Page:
Poetry » Sarah Carleton »


She loved palmetto bugs,
medjool dates with legs that wiggled,
a treat gobbled between cracked corn
and milo.

She overturned plastic cups
in search of snacks we captured
just for her. Split-second beak darting,
roaches disappeared with a jerk.

Then with plowshares alchemy
her body turned crawling things
into brown eggs for our breakfast;

grains and grasses, too, remixed
inside the same hot belly
that pressed into the palm of my hand
when I held her to calm
her cackled complaints,

stroking the jewel-black
feathers of her neck
just to feel the squawk subside to a gurgle.

We eat neither fowl nor hemiptera
but some omnivore made a meal
of our darling, ravaged her plump gleam
to a grimy dishrag,

dug a moon out of her middle
so that she hung in concave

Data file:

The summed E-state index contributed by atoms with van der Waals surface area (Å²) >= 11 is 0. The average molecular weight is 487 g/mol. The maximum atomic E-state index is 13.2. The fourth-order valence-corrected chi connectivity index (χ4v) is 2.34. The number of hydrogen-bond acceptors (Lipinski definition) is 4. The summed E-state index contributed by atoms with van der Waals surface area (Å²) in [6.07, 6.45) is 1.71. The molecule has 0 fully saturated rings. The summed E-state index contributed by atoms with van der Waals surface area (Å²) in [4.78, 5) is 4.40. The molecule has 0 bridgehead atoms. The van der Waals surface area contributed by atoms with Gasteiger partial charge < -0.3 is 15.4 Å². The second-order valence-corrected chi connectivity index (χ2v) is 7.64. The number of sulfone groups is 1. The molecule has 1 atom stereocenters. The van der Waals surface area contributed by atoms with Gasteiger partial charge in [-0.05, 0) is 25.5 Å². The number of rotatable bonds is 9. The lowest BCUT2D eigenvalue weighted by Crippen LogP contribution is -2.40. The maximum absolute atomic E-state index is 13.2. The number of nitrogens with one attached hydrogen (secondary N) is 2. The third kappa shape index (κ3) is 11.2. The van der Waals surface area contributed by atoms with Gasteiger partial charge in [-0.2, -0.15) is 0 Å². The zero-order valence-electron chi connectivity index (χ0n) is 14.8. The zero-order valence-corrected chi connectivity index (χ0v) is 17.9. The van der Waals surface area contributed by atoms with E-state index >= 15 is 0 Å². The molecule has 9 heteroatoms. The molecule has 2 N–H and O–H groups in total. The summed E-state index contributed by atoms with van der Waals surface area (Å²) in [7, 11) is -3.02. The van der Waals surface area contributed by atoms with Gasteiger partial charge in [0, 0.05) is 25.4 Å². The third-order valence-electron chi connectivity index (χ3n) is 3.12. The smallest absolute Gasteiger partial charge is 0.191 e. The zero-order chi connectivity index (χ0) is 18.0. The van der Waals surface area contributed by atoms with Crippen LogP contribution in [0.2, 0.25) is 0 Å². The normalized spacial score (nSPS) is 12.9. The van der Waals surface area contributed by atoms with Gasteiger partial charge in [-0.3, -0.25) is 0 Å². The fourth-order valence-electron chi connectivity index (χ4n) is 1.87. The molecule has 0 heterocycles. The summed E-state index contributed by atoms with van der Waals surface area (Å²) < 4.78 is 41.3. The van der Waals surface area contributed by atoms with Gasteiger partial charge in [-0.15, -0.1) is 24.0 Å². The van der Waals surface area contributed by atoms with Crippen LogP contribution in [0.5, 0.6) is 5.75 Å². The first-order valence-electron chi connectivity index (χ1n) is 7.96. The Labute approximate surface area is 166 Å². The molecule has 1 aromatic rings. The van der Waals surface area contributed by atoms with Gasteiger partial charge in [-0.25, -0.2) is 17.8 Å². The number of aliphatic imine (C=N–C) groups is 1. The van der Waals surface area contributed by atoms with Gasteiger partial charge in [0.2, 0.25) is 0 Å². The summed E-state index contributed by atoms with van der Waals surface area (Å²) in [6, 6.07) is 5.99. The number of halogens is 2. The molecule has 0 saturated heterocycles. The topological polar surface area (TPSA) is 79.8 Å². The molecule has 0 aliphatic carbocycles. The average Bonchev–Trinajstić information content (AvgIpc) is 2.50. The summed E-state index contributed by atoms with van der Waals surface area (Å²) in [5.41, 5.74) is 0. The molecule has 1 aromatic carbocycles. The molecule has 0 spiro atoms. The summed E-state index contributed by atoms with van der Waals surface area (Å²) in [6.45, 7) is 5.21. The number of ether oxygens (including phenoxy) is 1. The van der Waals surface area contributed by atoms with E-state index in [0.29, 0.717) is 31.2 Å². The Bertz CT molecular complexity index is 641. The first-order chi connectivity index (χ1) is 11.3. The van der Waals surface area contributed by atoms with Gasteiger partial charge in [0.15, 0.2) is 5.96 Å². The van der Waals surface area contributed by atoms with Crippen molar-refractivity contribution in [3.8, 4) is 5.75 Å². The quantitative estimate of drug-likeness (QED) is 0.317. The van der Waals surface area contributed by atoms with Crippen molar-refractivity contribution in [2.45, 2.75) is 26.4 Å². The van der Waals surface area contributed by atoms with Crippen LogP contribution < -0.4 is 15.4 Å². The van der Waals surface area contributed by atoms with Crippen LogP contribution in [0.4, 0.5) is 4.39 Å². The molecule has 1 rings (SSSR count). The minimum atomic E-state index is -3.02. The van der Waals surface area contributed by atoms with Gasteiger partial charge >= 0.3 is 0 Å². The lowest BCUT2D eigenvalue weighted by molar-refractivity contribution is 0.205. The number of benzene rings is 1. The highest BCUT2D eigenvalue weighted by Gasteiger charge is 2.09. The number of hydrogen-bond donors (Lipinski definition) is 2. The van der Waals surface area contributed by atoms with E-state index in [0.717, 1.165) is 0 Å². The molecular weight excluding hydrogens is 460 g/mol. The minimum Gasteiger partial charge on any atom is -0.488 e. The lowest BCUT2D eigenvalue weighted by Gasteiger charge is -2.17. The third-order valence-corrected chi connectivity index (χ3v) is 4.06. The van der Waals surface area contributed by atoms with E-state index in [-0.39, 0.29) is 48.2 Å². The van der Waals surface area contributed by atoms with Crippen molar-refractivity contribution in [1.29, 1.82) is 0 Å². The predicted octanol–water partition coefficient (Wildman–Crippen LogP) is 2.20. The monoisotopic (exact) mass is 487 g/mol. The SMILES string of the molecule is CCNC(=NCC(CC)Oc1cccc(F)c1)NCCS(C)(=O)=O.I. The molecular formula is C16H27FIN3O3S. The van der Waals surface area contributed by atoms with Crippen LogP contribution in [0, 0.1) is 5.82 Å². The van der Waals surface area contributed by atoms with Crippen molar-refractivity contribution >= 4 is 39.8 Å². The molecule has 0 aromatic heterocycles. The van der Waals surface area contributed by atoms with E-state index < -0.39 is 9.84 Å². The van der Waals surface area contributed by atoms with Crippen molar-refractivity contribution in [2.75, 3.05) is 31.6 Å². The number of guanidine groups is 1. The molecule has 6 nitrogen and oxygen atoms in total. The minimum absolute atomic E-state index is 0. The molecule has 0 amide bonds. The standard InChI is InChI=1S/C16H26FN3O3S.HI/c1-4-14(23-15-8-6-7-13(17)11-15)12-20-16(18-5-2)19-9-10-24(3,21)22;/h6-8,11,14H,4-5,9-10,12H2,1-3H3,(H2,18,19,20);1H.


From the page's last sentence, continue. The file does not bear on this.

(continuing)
segments from my husband’s hands

with her premature egg left in the grass
a few paces away
translucent and white as an angel.

Pluck one

she said, and ten more show up for the funeral.
Sure enough, ten shiny imps sprout off the whorl,
ten hide behind my ear,
another ten crouch in my side-part.

In kinked clumps, they hold wild wakes
and shimmer for each other.
My fingertips pinch at the glint,
but even while plucking
I can’t help admiring their lives–
so brazen, so loyal,
so beautifully mourned.

Who are these celebrated strands,
whose banishment
will draw enough brilliant friends
to burnish my head with silver?